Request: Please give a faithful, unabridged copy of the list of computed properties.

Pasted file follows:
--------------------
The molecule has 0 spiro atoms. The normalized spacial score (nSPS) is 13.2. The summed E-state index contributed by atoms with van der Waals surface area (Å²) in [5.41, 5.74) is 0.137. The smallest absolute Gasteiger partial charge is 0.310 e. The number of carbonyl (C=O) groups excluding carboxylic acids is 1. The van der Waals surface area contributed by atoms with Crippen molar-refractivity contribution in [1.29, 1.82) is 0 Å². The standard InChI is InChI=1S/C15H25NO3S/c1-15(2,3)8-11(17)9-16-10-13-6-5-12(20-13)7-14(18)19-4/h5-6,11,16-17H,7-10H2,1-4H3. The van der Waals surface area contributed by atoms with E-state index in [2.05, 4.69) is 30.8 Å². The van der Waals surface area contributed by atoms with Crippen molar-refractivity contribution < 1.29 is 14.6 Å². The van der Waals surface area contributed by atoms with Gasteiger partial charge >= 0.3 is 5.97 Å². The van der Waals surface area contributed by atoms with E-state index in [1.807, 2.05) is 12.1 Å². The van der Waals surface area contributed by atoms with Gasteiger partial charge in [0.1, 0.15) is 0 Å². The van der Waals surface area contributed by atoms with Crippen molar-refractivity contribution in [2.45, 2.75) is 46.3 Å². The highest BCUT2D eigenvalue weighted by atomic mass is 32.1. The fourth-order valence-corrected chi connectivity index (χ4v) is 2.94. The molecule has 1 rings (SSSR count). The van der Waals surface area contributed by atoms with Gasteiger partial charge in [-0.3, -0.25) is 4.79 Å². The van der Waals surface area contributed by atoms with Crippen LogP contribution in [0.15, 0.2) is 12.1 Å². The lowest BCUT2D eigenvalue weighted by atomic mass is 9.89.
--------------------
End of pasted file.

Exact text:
The molecule has 0 spiro atoms. The normalized spacial score (nSPS) is 13.2. The summed E-state index contributed by atoms with van der Waals surface area (Å²) in [5.41, 5.74) is 0.137. The smallest absolute Gasteiger partial charge is 0.310 e. The number of carbonyl (C=O) groups excluding carboxylic acids is 1. The van der Waals surface area contributed by atoms with Crippen molar-refractivity contribution in [1.29, 1.82) is 0 Å². The standard InChI is InChI=1S/C15H25NO3S/c1-15(2,3)8-11(17)9-16-10-13-6-5-12(20-13)7-14(18)19-4/h5-6,11,16-17H,7-10H2,1-4H3. The van der Waals surface area contributed by atoms with E-state index in [2.05, 4.69) is 30.8 Å². The van der Waals surface area contributed by atoms with Crippen molar-refractivity contribution < 1.29 is 14.6 Å². The van der Waals surface area contributed by atoms with Gasteiger partial charge >= 0.3 is 5.97 Å². The van der Waals surface area contributed by atoms with E-state index in [1.807, 2.05) is 12.1 Å². The van der Waals surface area contributed by atoms with Gasteiger partial charge in [0.1, 0.15) is 0 Å². The van der Waals surface area contributed by atoms with Crippen molar-refractivity contribution in [2.45, 2.75) is 46.3 Å². The highest BCUT2D eigenvalue weighted by atomic mass is 32.1. The fourth-order valence-corrected chi connectivity index (χ4v) is 2.94. The molecule has 1 rings (SSSR count). The van der Waals surface area contributed by atoms with Gasteiger partial charge in [-0.3, -0.25) is 4.79 Å². The van der Waals surface area contributed by atoms with Crippen LogP contribution in [0.15, 0.2) is 12.1 Å². The lowest BCUT2D eigenvalue weighted by atomic mass is 9.89.